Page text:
Tomorrow you turn 8 years old!  And I cannot believe it.  Mostly, time is a strange thing to me right now but also, where has it gone?  8 years ago on this very night I was so anxious.  I was leaving your 13-month-old sister over night for the very first time ever in order to go to the hospital and deliver you into this world.  I was anxious to see you, smell you, and hold you. 
You were making me a 'boy mom' and I was so excited.
It's no secret what those first few years with you were like.  You started crying and never stopped.  Literally for 9 months straight all you did was scream.  Though that was exhausting and such a challenge, I'm past it now.  I can see the bigger picture and how, even then, you were helping to prepare my heart for years of screaming to come.  I know now how the patience I learned by being your mom was so needed in the years to follow.  You played a huge role in making me the mom I am, buddy!
On the night before your 8th birthday, I want to tell you all about who you are right now...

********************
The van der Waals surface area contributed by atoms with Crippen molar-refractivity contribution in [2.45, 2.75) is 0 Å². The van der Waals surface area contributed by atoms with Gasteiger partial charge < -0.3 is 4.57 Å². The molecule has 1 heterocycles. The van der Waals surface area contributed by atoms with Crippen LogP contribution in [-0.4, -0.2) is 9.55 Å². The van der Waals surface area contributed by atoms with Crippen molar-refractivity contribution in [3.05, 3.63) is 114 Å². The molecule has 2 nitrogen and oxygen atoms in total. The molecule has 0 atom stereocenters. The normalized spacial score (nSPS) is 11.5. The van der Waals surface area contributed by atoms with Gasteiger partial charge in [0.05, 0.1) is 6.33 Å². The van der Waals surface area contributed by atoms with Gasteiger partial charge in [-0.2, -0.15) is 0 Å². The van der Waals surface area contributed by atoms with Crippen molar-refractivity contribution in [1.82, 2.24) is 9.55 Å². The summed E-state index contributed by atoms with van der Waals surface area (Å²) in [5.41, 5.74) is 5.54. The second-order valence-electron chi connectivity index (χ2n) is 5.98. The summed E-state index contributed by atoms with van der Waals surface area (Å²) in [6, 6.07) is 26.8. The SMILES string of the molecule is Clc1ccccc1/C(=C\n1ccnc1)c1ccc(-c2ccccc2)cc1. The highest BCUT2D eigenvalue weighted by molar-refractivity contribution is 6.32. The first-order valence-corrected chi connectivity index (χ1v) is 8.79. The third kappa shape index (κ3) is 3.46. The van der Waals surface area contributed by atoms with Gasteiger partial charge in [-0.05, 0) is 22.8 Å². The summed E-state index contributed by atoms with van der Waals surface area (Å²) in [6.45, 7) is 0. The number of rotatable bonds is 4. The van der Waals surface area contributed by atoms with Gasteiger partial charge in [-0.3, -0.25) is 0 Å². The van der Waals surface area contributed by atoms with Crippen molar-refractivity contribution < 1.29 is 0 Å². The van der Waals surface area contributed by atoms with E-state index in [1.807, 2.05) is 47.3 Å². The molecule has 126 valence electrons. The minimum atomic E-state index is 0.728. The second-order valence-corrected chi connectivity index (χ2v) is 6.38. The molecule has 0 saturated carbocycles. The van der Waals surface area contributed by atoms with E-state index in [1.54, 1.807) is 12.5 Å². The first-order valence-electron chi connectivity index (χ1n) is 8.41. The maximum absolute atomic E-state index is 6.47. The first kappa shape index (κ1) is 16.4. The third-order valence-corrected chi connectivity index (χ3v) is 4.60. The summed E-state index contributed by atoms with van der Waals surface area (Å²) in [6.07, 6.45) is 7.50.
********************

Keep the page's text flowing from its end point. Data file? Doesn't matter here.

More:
You are loving, gentle, kind, genuinely good hearted, caring, compassionate, anxious, frustrated, appreciative, grateful, silly, really funny, and very emotional. 
You have several friends but you will befriend anyone.  You like attention but you are still figuring out how to be the center of it while not being embarrassed.  We are teaching you that when people laugh at you, that is a great trait, not one to be ashamed or upset about.  You are full of compassion and full of God.  You love everyone that you see with arms and heart open.  You are a free spirit in many ways and even now I can relate to the wildness that makes you who you are!
You wake up excited for living every single day.  In fact, I don't think that you have ever woken up in a bad mood.  You greet me with a smile and far too much energy before my first cup of coffee (as you always have.)  You are consistent in your behavior and by that I mean, still unruly and unpredictable. 
You are wild, rambunctious, and a non-stop talker.